Wire story reports the United States for many decades had been known as the world’s breadbasket, leading the way in corn, soybean and wheat exports. But although trade volumes remain historically high, the country’s relative impact on global exports is smaller than ever. High grain and oilseed prices, increasing global demand and weaker currencies have all contributed to the decline in U.S. export dominance. In recent years, U.S. crop shortfalls between 2010 and 2012 permanently reduced the country’s market share and contributed to the rise of competing producers. Today, the United States exports just over a quarter of the world’s corn, wheat and soybeans, compared with more than half some 30 years ago. The country also grows about a quarter of those global crops, a smaller portion than in previous decades, though the decline is much less extreme versus that of exports.

While US farmers see current market conditions as supportive for agriculture, that optimism is increasingly starting to fade looking toward the next marketing year. According to a survey conducted jointly by Purdue University and the CME Group, an index tracking farmers’ future expectations has dropped 20% since hitting a high in October. “Concerns about possible policy changes affecting agriculture, and eroding confidence in future growth in ag trade, continue to weigh on producers’ future expectations. However, farmers view near-term conditions as supportive for agriculture, and land values are seen as on the rise.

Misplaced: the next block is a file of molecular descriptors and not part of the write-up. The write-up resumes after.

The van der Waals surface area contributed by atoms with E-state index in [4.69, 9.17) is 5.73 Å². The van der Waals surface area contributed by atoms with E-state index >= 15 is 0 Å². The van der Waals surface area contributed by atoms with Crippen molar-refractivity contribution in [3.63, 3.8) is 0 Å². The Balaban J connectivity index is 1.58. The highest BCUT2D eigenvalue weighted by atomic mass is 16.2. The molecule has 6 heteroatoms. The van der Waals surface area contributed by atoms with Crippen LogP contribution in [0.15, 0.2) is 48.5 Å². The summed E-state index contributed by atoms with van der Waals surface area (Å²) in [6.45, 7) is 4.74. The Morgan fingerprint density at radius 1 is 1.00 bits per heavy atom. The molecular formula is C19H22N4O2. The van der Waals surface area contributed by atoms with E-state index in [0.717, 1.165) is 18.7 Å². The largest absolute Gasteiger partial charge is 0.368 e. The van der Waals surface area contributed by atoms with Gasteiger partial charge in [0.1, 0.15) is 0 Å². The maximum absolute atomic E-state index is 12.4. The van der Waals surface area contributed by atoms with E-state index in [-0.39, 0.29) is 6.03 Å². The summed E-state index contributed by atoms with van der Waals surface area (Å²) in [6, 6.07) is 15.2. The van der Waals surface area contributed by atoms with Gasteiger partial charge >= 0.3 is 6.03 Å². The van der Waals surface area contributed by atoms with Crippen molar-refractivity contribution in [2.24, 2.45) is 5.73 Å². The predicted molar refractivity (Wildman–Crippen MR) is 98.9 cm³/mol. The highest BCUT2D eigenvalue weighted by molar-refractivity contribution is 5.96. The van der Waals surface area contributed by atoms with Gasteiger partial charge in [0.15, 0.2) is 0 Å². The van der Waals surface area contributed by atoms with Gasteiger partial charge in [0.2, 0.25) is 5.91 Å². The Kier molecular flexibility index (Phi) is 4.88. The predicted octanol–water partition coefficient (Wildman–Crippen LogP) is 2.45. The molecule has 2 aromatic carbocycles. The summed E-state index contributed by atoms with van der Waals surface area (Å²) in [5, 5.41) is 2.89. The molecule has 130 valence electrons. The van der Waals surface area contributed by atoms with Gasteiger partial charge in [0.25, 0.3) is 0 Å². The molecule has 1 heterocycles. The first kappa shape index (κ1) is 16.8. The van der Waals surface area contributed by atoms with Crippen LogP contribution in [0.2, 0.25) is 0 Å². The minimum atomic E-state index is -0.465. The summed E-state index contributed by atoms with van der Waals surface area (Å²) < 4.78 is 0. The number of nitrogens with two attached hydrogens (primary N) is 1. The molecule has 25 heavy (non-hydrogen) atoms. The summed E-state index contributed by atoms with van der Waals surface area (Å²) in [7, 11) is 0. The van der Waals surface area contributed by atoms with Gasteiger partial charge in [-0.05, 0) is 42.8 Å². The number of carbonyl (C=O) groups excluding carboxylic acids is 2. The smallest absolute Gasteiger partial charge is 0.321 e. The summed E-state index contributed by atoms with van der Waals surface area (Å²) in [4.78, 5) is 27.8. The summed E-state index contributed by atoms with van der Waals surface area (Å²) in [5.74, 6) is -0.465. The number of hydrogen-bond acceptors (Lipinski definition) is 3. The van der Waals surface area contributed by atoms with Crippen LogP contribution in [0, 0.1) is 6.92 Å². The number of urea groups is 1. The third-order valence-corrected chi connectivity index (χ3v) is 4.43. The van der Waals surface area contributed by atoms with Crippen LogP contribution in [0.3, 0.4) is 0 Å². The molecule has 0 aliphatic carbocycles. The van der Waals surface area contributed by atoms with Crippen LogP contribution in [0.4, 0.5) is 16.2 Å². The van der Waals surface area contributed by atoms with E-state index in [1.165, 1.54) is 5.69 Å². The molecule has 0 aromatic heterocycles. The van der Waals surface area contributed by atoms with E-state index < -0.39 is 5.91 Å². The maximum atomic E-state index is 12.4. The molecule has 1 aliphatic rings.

Senator Criticizes House Leaders’ Move to Cut Ag Disaster From Coronavirus Aid Bill. In the $1.9 trillion aid package that passed the House early Saturday, House leaders stripped a provision that would provide aid for farmers suffering from crop losses in 2020. Grassley said he will push fellow senators to reinstate the agricultural-disaster language in the bill. House Democratic leaders stripped a provision from the latest aid package that would have helped farmers suffering from crop losses — including losses due to high winds or derechos — before the House held its early Saturday vote on coronavirus aid relief.


An outbreak of African swine fever has been confirmed in piglets being illegally transported through Funing county in China’s southwestern province of Yunnan, the farm ministry said. The case comes amid growing concern that a severe wave of disease in recent months has hit China’s hog herd.

Post projects Argentine 2020/21 soybean production at 47.5 million tons, 500,000 tons below USDA official. 2020/21 sunflowerseed production is lowered to 2.65 million tons, 250,000 tons below USDA official.